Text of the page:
One day this season, White Sox manager Gene Lamont looked at Thomas's stats and said, "I'd call it a career year, except I don't know how big his career year is." That's just the point: Thomas does. To him, this isn't even the end of Act I. "I want to be one of those guys who make people say, 'Some of the things he did, I don't think can ever be done again.' "
In his great rush to get where he's going, Thomas reminds you of a man who has forgotten his anniversary and needs to get to the stores before they close. He answers questions in a great hurry, usually before the question is quite finished being asked. He speaks as though reared by auctioneers. He gets to the ballpark early, dresses fast, never gets cheated on his batting-practice swings, lifts a few weights and always takes extra ground balls. And because of this, he is low on patience for——.213 hitters or slow-talking reporters or people who are just too wrong or too stupid to get out of the way.
Of course, as ways go, Thomas believes his was blocked at every turn. Like a hanging curveball, a slight, any slight, does not get past him easily. And, oh, the slights he has seen. This is a teenager who was cut in his first try at making the high school team, linking him historically with the previous king of Chicago, Michael Jordan. The next year he took his vengeance, hitting .472 and taking Columbus to its first state title.
This was a high school senior who, even after a breathtaking schoolboy career, was not among the 1,423 players selected in baseball's 1986 amateur draft. He and his dad waited three days to find out where he would start his career—for Thomas would have signed with anyone for a plane ticket and a pack of chewing gum—but no phone call ever came. Scouts were scared off by the football scholarship waiting for him at Auburn. When the waiting ended, he went into his room and cried. He played only three games as tight end his freshman year under Pat Dye, all of them as backup, but he took his vengeance by becoming the greatest walk-on baseball player in SEC history.
This was a college sophomore who led the SEC in hitting with a .385 average but was not selected for the 1988 U.S. Olympic team. This was a phenom who came to White Sox camp in 1990 after a promising 72-game stint in the minors, splintered spring pitching and got sent back down anyway. He took his vengeance later that year by coming to the big club for the last 60 games and hitting .330. "Those were the three most down days in my boy's life," says Frank Sr. "The day we lost my baby girl. The day nobody drafted him. And the day he didn't get to stay up."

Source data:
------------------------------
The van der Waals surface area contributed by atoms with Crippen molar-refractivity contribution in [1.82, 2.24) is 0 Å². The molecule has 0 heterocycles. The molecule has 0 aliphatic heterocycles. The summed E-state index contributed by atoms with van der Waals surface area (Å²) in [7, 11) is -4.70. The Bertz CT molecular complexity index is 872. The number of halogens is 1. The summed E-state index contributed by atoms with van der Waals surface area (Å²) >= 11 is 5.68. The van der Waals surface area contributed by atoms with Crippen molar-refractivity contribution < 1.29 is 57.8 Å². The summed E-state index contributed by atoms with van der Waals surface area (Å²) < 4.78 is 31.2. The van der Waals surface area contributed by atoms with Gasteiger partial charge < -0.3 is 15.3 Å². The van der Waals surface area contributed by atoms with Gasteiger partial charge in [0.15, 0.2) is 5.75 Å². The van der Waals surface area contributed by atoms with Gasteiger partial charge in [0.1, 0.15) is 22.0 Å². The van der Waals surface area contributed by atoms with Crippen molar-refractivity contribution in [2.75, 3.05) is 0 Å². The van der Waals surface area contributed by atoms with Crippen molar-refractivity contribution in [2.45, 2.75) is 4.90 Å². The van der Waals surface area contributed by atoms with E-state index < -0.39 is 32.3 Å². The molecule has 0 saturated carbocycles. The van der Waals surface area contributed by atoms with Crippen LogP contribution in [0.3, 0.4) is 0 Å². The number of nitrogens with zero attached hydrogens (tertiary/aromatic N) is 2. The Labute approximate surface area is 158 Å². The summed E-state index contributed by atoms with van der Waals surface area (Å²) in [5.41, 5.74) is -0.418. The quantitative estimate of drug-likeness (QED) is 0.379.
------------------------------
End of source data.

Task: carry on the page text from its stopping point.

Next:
Even now that he has made it, now that he was last year's American League MVP (and this season's front-runner), now that he was the No. 1 All-Star vote-getter among first basemen this year and had two of the biggest blasts in the All-Star Home Run Derby (both more than 500 feet), even now that he has become the first baseball player to get the full Jordan treatment—albeit from Reebok: shoes, T-shirts, hats, workout gear, the works—even now Thomas invents new hurts. Ed Farmer, the ex-pitcher and current White Sox radio man, was the Baltimore Oriole scout who advised the O's to spend their 1989 No. 1 draft pick on LSU pitcher Ben McDonald instead of Thomas, which they did, even though Thomas had hit .600 against McDonald. It still wriggles in Thomas's innards. "Ed," Thomas said, walking up to him one day, "you know, you liked Ben McDonald more than me. What do you think now?"
"Well," said Farmer, mentally flipping through Survival Techniques of Skinny Radio Guys, "I still like him. But no better than you."
False modesty is not one of the Big Hurt's qualities. He knows how good he is, though his ego is not really oversized for his talent. Raised by a houseful of loving women, Thomas has enough self-love and confidence for three men his size. And even in the face of the worst injustices, Thomas always could fall back to the loving arms of his dad, who would repeat what young Frank so often heard him say: "Don't let anybody ever tell you they're better than you. 'Cause they aren't."
Though his dad believes that wholly, he also believes a little horseshoe never hurts, either. So when his son steps to the plate, Frank Sr. closes his eyes slightly, sitting in his lounge chair, holds his right arm straight out toward the television set, opens his hand wide, and tries to be with him, be inside him, sending him all his strength. "I want my luck to go with his," Frank Sr. says. "My heart to be with his heart, I let him feel me. Why, if I don't do it, it just ain't gonna be right."
The Big Head